The role of adaptivity in a numerical method for the Cox-Ingersoll-Ross model
Gabriel Lord and
Papers from arXiv.org
We demonstrate the effectiveness of an adaptive explicit Euler method for the approximate solution of the Cox-Ingersoll-Ross model. This relies on a class of path-bounded timestepping strategies which work by reducing the stepsize as solutions approach a neighbourhood of zero. The method is hybrid in the sense that a convergent backstop method is invoked if the timestep becomes too small, or to prevent solutions from overshooting zero and becoming negative. Under parameter constraints that imply Feller's condition, we prove that such a scheme is strongly convergent, of order at least 1/2. Control of the strong error is important for multi-level Monte Carlo techniques. Under Feller's condition we also prove that the probability of ever needing the backstop method to prevent a negative value can be made arbitrarily small. Numerically, we compare this adaptive method to fixed step implicit and explicit schemes, and a novel semi-implicit adaptive variant. We observe that the adaptive approach leads to methods that are competitive in a domain that extends beyond Feller's condition, indicating suitability for the modelling of stochastic volatility in Heston-type asset models.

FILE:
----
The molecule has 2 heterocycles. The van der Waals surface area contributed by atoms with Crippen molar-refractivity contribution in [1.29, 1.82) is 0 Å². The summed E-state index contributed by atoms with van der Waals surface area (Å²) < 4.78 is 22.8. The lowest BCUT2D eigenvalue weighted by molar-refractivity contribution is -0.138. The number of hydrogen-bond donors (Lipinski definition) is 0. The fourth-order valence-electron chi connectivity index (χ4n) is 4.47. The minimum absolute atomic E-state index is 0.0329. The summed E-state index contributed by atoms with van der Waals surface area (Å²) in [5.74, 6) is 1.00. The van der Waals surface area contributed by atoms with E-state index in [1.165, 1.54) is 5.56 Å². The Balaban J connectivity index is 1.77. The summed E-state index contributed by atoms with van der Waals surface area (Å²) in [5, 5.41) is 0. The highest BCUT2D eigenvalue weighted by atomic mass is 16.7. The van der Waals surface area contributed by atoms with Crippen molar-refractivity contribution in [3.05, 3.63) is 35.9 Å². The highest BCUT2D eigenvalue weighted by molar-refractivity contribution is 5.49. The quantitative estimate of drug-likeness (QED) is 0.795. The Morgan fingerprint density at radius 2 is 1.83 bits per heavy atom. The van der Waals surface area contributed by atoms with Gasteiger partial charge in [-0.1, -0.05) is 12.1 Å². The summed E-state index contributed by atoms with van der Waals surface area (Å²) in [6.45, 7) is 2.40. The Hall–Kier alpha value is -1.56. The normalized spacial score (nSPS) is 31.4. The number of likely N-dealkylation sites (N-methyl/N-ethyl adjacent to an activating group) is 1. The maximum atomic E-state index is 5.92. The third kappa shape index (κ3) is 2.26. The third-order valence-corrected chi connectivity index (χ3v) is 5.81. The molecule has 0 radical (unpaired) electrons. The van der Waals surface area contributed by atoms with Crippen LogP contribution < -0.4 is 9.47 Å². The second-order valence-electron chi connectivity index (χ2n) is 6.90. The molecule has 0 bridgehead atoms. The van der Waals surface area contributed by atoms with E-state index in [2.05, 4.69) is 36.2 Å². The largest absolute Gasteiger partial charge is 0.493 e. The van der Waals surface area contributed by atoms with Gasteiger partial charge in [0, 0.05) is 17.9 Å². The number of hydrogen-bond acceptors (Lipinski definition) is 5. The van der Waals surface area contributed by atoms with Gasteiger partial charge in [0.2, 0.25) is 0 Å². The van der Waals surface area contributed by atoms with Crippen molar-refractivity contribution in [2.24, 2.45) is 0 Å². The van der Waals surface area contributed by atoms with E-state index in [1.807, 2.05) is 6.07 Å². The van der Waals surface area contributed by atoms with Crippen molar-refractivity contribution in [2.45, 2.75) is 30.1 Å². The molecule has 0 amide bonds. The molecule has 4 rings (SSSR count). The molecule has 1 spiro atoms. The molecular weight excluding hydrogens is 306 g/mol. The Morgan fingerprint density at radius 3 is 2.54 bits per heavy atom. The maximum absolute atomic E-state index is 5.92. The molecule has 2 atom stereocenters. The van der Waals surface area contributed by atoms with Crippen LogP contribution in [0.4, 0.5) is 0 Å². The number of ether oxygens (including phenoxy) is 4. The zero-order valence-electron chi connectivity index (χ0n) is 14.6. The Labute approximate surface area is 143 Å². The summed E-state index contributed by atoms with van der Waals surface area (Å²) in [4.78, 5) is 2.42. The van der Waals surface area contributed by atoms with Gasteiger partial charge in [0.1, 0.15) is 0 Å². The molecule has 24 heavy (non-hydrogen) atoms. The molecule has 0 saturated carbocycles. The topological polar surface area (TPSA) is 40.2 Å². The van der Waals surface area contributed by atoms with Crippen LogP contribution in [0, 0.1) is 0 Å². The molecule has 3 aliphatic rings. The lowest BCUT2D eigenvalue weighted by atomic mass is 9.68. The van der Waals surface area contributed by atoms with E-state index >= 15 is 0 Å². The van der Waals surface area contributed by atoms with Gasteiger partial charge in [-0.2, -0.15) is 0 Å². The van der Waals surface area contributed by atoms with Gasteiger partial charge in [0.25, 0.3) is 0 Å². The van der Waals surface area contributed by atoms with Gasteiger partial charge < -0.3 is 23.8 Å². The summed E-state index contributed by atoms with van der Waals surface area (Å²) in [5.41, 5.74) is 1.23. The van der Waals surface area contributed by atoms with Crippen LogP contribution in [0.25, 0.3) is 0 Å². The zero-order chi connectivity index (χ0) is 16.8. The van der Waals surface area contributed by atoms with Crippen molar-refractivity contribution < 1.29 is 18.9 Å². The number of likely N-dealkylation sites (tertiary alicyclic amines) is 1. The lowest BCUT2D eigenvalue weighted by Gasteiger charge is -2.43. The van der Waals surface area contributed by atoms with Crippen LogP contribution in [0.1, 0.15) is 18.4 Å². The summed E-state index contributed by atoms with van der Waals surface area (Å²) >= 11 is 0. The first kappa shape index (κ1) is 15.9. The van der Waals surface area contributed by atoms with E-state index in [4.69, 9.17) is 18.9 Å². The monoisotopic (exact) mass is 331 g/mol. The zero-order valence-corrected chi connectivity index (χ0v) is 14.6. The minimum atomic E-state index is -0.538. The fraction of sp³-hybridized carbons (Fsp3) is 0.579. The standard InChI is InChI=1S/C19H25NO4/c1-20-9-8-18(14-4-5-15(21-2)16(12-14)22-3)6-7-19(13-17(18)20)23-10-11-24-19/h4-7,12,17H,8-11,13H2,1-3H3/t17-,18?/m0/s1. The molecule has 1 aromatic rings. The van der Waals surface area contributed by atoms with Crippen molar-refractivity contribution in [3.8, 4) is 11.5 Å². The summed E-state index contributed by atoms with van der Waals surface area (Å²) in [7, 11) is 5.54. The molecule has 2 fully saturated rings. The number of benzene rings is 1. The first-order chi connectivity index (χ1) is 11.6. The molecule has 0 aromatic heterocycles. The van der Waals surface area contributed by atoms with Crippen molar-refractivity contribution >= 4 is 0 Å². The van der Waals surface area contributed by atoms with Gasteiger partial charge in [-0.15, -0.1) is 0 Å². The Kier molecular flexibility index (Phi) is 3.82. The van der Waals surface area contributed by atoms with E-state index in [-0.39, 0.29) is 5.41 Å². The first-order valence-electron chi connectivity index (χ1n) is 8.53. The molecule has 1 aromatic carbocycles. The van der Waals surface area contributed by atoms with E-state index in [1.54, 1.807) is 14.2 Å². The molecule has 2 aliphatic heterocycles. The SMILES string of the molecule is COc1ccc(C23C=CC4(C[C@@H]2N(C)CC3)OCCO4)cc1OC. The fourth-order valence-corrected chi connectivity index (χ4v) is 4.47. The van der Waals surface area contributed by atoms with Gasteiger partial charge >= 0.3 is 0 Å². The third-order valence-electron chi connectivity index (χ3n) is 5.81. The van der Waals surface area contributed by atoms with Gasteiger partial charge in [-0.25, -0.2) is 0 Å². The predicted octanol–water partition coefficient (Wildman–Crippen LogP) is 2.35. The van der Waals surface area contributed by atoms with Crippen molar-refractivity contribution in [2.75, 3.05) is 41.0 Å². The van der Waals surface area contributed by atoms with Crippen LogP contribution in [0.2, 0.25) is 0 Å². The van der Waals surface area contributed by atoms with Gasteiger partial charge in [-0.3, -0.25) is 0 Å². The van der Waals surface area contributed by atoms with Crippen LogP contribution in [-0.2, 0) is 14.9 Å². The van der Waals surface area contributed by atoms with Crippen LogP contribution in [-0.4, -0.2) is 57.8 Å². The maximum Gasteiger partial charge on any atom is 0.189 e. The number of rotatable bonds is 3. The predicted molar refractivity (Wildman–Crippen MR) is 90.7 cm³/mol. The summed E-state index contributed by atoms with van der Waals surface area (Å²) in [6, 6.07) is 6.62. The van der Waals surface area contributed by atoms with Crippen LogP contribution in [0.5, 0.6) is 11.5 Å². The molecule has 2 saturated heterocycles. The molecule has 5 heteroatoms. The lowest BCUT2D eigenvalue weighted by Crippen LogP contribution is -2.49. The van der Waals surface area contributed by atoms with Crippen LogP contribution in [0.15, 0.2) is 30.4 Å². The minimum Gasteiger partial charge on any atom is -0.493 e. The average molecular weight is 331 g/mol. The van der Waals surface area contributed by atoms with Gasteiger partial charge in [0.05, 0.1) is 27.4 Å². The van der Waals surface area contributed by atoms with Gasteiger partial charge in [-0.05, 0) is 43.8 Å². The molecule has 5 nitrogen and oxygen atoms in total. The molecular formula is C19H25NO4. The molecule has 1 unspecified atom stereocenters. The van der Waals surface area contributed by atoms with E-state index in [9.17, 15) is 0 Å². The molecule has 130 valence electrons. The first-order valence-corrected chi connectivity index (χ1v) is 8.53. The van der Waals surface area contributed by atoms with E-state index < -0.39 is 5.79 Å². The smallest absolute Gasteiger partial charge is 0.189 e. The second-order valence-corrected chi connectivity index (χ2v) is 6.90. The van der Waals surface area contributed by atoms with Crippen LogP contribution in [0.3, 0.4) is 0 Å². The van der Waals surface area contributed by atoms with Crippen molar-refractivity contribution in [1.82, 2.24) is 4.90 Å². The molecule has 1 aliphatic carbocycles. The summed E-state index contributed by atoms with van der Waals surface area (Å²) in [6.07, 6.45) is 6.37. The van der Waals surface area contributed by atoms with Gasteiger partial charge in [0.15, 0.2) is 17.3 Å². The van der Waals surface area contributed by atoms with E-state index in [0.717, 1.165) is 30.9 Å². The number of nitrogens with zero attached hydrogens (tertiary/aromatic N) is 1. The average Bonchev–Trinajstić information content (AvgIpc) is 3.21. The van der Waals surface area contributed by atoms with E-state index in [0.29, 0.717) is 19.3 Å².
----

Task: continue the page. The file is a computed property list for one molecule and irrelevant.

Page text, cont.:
Date: 2020-02, Revised 2022-01
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